Last modified on 28 November 2018, at 19:57

Religious life

Religious life is a life directed to personal perfection through agape according to the Bible and The Gospel as taught by the Lord Jesus Christ to his church (the body of Christ), or a life devoted to seeking union with God by humble obedience to the purposes of his holy will for oneself and all mankind.

In Orthodoxy and Catholicism, apostolic religious life is a form of consecrated life within the Church wherein the members profess vows of chastity, poverty and obedience within a Congregation or Community approved by the Church. Shared community life is an integral part of this form of consecrated life. They are called "Religious", who are called to "Religion". In other words, the Religious in the Church are those particularly vowed individual members of Religious Communities who practice the consecrated life of "Religion"; such a person is called "a Religious". This terminology is not intended to imply that the regular laity, single and married, who are baptized members of the Church are in any way irreligious or lacking in true devotion or genuine faith in Jesus Christ as the Son of God. The Apostle Paul himself taught that those who were unmarried or widowed and without a spouse were able to devote themselves to God without distraction, and that this is a preferable form of life, saying, "he who marries his betrothed does well; and he who refrains from marriage will do better". See First Corinthians chapter 7. There are unmarried single Religious who have formally taken vows, who are not bound to a community, and there are Religious who live in community and work in the outer world, and there are Religious who dedicate themselves to God in being bound to a Religious Community in seclusion.

In Protestantism a truly religious life is defined as distinct from the outward form of any kind of formal, institutionally organized religion, but not necessarily opposed to it, as being directed to God by means of the Five Solas, without any necessity of belonging to a convent or monastery. Protestant communities of like-minded believers have formed for mutual support and encouragement, such as the Amish, Hutterites and the Conservative Mennonites, and colonies of Puritans. Those communities governed by a chief pastor and senior leadership committees and boards of directors who regulated religious and social practice often resembled medieval monasteries and those communities that grew up around them in the centuries preceding the Protestant Reformation. Their descendants today believe as they did, that to belong to Christ as a member of His Body, is to be obligated in thanksgiving to God to live the devoutly religious life that He has revealed in the Bible, with all their heart, soul, mind and strength, and that it is impossible to do more than that; so that vows are not needed, except as a psychological help to remaining faithful by a contract of formal promise of commitment to do what the Christian is already bound to do as a true believer committed to God, a promise which is generally regarded as redundant, a rather silly addition to the life of a Christian, making a distinction which can unfortunately provoke a sense of elitism. See Romans chapters 12 and 13.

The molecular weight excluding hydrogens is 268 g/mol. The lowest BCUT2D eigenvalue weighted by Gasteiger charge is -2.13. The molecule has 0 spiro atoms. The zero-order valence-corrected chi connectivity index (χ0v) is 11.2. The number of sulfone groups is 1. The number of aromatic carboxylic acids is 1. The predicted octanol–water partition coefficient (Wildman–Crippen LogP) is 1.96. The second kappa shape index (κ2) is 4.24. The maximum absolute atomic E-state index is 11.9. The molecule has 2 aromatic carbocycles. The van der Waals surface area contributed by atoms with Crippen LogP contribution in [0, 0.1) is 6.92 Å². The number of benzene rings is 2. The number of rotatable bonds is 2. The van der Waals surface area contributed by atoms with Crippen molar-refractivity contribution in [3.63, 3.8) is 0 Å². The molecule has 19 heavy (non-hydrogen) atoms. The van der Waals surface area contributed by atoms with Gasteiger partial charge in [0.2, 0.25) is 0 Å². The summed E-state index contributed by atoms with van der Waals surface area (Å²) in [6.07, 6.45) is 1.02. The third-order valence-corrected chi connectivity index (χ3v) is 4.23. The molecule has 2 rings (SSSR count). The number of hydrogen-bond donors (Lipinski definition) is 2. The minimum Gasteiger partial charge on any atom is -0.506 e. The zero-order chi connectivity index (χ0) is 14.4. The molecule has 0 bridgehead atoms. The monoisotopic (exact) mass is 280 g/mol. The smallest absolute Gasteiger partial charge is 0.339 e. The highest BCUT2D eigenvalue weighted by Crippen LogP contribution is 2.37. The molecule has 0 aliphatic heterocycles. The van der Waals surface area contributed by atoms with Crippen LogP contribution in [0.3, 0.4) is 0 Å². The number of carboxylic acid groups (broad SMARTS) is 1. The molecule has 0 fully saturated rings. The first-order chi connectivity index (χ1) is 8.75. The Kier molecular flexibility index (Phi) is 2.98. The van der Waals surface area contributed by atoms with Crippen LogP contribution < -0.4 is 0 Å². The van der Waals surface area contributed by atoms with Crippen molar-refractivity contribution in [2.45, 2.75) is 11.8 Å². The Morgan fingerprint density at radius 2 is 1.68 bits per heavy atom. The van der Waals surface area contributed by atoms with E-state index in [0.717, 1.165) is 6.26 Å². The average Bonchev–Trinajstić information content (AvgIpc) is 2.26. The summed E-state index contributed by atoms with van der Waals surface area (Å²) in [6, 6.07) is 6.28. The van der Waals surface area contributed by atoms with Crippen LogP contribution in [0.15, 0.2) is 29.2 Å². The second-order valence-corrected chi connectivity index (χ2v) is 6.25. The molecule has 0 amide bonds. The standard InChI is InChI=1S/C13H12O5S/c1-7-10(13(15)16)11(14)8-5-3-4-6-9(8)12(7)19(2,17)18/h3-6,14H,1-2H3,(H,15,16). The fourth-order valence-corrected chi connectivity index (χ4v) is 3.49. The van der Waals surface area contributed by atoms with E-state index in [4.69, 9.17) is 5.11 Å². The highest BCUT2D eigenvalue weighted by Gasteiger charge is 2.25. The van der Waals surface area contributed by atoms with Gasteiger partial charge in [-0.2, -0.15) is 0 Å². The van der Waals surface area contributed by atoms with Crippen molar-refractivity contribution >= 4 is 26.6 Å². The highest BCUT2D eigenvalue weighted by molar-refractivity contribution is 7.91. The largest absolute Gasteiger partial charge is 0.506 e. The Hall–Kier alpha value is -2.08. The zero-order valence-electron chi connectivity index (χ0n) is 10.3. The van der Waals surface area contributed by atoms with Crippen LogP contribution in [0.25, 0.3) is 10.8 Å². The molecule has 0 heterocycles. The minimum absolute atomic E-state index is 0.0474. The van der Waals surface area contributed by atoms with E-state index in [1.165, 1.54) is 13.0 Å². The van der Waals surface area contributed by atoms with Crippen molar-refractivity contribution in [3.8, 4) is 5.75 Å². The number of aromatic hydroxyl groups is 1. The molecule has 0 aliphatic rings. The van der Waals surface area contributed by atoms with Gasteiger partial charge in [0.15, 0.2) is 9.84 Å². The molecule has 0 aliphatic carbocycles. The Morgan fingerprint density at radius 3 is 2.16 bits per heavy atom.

See also




Corporal and spiritual works of mercy



Massachusetts Bay Colony

Plymouth Colony

Mayflower Compact

External links

Religious Life (

On Religious Life: Address to the General Chapters of Religious Orders and Congregations, Pope Paul VI, 1964 (

St. Basil of Caesarea and His Rule ( Orthodoxy

Rule of St. Benedict (

The Holy Rule of St. Benedict ( pdf

Consecration, Rick Deem (

Consecration Begins by Understanding Your Part in Consecration and God's, Barry Hall (

1732 SermonExtraordinary and particular vows consider'd : as not necessary under the Mosaick, or expedient under the Christian Institution. A sermon preach'd before the University of Oxford, on Sunday in the afternoon, November the fifth, 1732. By Tipping Silvester, M.A. And Fellow of Pemb. College, Oxon (